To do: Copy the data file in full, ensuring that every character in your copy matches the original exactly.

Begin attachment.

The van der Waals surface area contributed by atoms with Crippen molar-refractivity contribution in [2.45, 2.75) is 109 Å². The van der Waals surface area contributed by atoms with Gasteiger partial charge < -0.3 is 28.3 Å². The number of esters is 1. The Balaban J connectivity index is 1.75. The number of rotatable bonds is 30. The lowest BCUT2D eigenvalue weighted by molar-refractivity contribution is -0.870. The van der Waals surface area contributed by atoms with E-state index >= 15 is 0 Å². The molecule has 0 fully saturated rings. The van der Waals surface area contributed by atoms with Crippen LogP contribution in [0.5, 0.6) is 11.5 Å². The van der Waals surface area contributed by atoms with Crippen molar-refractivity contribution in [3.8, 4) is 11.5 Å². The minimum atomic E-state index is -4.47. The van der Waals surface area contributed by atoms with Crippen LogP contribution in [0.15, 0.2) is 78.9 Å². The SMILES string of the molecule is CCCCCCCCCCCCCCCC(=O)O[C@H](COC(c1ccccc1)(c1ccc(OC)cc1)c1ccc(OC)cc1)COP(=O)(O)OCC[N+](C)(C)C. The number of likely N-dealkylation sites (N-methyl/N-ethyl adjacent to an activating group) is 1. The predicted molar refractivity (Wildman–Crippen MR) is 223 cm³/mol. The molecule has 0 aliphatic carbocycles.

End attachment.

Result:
The van der Waals surface area contributed by atoms with Crippen molar-refractivity contribution in [2.45, 2.75) is 109 Å². The van der Waals surface area contributed by atoms with Gasteiger partial charge < -0.3 is 28.3 Å². The number of esters is 1. The Balaban J connectivity index is 1.75. The number of rotatable bonds is 30. The lowest BCUT2D eigenvalue weighted by molar-refractivity contribution is -0.870. The van der Waals surface area contributed by atoms with E-state index >= 15 is 0 Å². The molecule has 0 fully saturated rings. The van der Waals surface area contributed by atoms with Crippen LogP contribution in [0.5, 0.6) is 11.5 Å². The van der Waals surface area contributed by atoms with Crippen molar-refractivity contribution in [3.8, 4) is 11.5 Å². The minimum atomic E-state index is -4.47. The van der Waals surface area contributed by atoms with Crippen LogP contribution in [0.15, 0.2) is 78.9 Å². The SMILES string of the molecule is CCCCCCCCCCCCCCCC(=O)O[C@H](COC(c1ccccc1)(c1ccc(OC)cc1)c1ccc(OC)cc1)COP(=O)(O)OCC[N+](C)(C)C. The number of likely N-dealkylation sites (N-methyl/N-ethyl adjacent to an activating group) is 1. The predicted molar refractivity (Wildman–Crippen MR) is 223 cm³/mol. The molecule has 0 aliphatic carbocycles.